Issues Concerning Crime and the Treatment of Criminals Term Paper

Pages: 5 (1602 words)  ·  Bibliography Sources: ≈ 10  ·  File: .docx  ·  Level: College Senior  ·  Topic: Criminal Justice

Crime & the Treatment of Prisoners

Crime and the Treatment of Prisoners

For the past ten years the crime rate has steadily declined, but most Americans don't know it. According to researchers, people who watch the News on television believe there is a lot more crime than there really is. A popular myth of crime is believed and embraced by most of the public and perpetuated by crime programs, movies, and made-for-television dramas. This myth has been rhetorically constructed through discourse and has sunk deep into the collective consciousness. People talk about it until they believe it, and once embedded in consciousness, a myth is difficult to dislodge. The myth is that violent crime keeps getting worse and worse, that criminals are getting off on technicalities, and that prisoners are treated like guests at trendy hotels with TV sets, golf, and piped-in music.Download full Download Microsoft Word File
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TOPIC: Term Paper on Issues Concerning Crime and the Treatment of Criminals Assignment

Nothing could be further from the truth. First, violent crime is not increasing. Chavez (2000) reports that violent crime peaked in 1991, "when some 758 violent crimes and more than 5,100 serious property crimes were committed per 100,000 population" (p. 1). Politicians promised to "crack down on crime" with longer jail terms, record numbers of executions, and higher incarceration rates for violent juveniles. But while crime decreased, crime programs on television dramatically increased. Apparently, crime sells. People seem fascinated by dramatic accounts of crime and by stories that center on crime. "CSI" has been such a hit that many spin-offs are already on the air as well, and on cable TV reality shows like "Cold Case Files" and "American Justice" produce programs about true crimes and how they were solved. These so-called reality shows present a distorted picture of police work. Most police officers spend less than 10% of their time on crime solving and the rest on controlling traffic (Bohm, 1986). Many of these programs give the impression that murderers (particularly serial killers and rapists) are everywhere plotting violent deeds and prying on unsuspecting, vulnerable women. Part of the myth is that women are the main victims of crime. It isn't true, but on TV they always are. The myth includes the idea that crime in the U.S. is primarily violent. It isn't. Most people in prison are there for non-violent drug crimes with mandated long sentences. White-collar crime is also great, but under prosecuted (Bohm, 1986). In Uniform Crime Reports "only about 10% of all the crime known to the police is violent" (cited in Bohm, 1986, p. 301).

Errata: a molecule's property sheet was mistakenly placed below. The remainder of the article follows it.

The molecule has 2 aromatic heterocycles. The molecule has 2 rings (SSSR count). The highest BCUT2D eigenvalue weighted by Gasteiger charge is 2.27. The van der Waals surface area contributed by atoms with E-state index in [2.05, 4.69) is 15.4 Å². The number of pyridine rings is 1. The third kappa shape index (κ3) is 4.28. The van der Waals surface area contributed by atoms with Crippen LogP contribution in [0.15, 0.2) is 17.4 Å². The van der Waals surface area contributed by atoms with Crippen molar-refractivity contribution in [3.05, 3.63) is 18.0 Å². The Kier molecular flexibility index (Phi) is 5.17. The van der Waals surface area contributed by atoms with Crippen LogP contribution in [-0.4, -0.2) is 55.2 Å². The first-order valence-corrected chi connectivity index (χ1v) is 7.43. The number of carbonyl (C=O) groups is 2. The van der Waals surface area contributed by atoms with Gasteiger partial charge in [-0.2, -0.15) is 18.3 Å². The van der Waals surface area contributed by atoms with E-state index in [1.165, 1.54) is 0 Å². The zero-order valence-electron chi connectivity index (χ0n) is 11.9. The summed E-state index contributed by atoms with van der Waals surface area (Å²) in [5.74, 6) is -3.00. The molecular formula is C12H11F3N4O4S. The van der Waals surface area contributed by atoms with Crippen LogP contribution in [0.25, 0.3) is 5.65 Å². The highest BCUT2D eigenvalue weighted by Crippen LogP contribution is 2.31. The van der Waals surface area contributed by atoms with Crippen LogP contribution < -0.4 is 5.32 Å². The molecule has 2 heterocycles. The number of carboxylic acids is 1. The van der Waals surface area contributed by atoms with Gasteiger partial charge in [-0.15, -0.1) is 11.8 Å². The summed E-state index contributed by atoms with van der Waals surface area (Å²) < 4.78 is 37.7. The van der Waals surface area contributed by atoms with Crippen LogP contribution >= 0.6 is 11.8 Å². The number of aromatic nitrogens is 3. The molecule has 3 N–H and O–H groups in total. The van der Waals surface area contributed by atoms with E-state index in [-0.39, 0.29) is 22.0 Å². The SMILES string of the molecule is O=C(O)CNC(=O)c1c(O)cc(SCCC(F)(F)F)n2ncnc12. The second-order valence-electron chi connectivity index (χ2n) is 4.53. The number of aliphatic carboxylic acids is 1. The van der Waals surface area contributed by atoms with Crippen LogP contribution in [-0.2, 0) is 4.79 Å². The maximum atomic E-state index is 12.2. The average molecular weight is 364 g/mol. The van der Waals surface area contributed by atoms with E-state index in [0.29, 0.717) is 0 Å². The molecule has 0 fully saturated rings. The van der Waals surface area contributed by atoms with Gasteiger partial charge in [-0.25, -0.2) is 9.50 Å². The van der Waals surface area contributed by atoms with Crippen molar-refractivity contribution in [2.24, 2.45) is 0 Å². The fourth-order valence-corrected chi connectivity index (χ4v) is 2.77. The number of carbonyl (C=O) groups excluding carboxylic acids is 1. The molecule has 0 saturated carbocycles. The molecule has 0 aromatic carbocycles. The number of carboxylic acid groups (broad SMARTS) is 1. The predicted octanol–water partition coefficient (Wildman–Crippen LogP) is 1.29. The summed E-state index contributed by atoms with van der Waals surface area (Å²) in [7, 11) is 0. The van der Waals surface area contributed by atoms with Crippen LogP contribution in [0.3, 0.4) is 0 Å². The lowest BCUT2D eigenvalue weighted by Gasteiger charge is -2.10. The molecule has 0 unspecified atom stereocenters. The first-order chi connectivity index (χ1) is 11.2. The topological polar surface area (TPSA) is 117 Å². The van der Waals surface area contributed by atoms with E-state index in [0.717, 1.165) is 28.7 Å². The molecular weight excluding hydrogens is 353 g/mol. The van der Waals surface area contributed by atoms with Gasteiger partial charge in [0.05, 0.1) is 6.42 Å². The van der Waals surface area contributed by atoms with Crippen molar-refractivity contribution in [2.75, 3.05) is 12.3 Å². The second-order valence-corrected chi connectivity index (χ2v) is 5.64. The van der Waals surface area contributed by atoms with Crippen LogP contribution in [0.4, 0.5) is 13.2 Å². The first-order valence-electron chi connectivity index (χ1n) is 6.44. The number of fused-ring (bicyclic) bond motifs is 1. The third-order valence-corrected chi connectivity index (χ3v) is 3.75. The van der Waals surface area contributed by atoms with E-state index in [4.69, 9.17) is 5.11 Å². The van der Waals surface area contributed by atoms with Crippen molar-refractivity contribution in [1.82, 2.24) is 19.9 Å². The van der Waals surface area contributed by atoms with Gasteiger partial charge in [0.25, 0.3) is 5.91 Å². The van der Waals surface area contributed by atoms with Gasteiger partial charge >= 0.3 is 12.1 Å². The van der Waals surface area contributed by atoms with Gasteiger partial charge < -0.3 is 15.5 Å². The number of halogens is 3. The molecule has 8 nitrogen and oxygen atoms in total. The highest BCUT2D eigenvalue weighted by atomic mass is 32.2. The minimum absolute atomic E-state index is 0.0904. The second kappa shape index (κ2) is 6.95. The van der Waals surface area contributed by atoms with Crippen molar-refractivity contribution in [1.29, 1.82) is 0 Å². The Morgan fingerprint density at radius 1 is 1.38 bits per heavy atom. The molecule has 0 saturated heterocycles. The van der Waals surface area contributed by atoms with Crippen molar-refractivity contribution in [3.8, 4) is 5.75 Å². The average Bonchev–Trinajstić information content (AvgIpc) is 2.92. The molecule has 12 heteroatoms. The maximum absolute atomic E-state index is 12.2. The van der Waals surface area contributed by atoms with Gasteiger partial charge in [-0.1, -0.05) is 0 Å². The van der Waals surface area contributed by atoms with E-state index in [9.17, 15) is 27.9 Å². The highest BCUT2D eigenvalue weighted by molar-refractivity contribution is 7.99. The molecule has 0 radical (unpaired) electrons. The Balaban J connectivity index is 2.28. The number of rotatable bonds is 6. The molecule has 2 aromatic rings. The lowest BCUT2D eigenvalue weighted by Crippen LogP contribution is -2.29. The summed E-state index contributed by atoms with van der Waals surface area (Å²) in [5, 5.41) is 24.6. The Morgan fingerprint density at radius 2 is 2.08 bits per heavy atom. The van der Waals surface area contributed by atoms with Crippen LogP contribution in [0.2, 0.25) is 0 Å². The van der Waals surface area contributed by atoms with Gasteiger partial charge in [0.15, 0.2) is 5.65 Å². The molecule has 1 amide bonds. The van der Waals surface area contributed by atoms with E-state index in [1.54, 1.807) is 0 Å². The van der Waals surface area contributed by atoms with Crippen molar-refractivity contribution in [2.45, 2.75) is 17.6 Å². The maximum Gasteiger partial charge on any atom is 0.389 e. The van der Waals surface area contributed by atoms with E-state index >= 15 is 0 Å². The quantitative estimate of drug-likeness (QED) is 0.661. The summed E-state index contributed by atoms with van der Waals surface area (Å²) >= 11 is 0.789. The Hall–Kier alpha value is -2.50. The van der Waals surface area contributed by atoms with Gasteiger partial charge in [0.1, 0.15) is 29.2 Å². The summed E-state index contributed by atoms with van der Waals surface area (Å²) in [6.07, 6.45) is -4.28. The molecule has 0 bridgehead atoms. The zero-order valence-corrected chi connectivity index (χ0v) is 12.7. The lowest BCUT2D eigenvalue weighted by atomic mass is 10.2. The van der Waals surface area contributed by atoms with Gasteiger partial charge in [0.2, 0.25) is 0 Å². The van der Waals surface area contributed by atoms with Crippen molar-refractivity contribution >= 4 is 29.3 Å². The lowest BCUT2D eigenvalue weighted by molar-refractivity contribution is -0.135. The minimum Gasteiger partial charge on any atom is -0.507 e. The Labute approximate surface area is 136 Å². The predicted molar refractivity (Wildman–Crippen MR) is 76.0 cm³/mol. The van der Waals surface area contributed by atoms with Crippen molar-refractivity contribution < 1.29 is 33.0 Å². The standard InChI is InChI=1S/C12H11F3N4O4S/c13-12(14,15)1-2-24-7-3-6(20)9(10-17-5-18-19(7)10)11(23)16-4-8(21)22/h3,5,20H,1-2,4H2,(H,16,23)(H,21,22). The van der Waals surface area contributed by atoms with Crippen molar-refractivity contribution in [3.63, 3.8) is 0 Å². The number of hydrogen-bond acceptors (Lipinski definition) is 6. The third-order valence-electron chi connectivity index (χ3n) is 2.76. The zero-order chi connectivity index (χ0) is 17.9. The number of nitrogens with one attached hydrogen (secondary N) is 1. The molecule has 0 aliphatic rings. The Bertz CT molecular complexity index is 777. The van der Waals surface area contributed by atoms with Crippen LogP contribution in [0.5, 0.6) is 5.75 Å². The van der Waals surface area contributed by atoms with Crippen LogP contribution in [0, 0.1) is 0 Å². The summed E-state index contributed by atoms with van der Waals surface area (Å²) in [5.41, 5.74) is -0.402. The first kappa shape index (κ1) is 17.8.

Another part of the myth centers on separating "criminals" from "law abiding citizens." The two are seen as having a great gulf between them. However, the difference between the two is not so clear cut. Studies have shown that more than 90% of "law-abiding citizens" have done something for which they could have gone to jail (Silver, 1968; Wallerstein & Wyle, 1947 cited in Bohm, 1986). There are probably a few people who have never done anything wrong, but in general, criminality is relative. It would be hard to find a single person who was either all good or all bad. It would not make sense to label a person criminal, for example, who cheats on his income tax, switches license plates from one car to another, gets into a fight, shoplifts, or exceeds the speed limit. All these are criminal acts, but most of the people who do them are not criminals. Likewise, "criminals" are not always so evil as the myth proclaims.

In a series of ethnographic interviews with women prisoners, one woman stated: "If I would've had a car I could have made two years [of community college], I know. But catching the bus, taking [my son] to the day care, catching the bus to school. From nursery to school then from school to work. Oh, my God.... That's when I started [to sell] drugs again, to get me a car so my baby don't have to ride the bus in the rain, in the cold" (Richie, 2004, p. 3). Many criminals are crime victims themselves.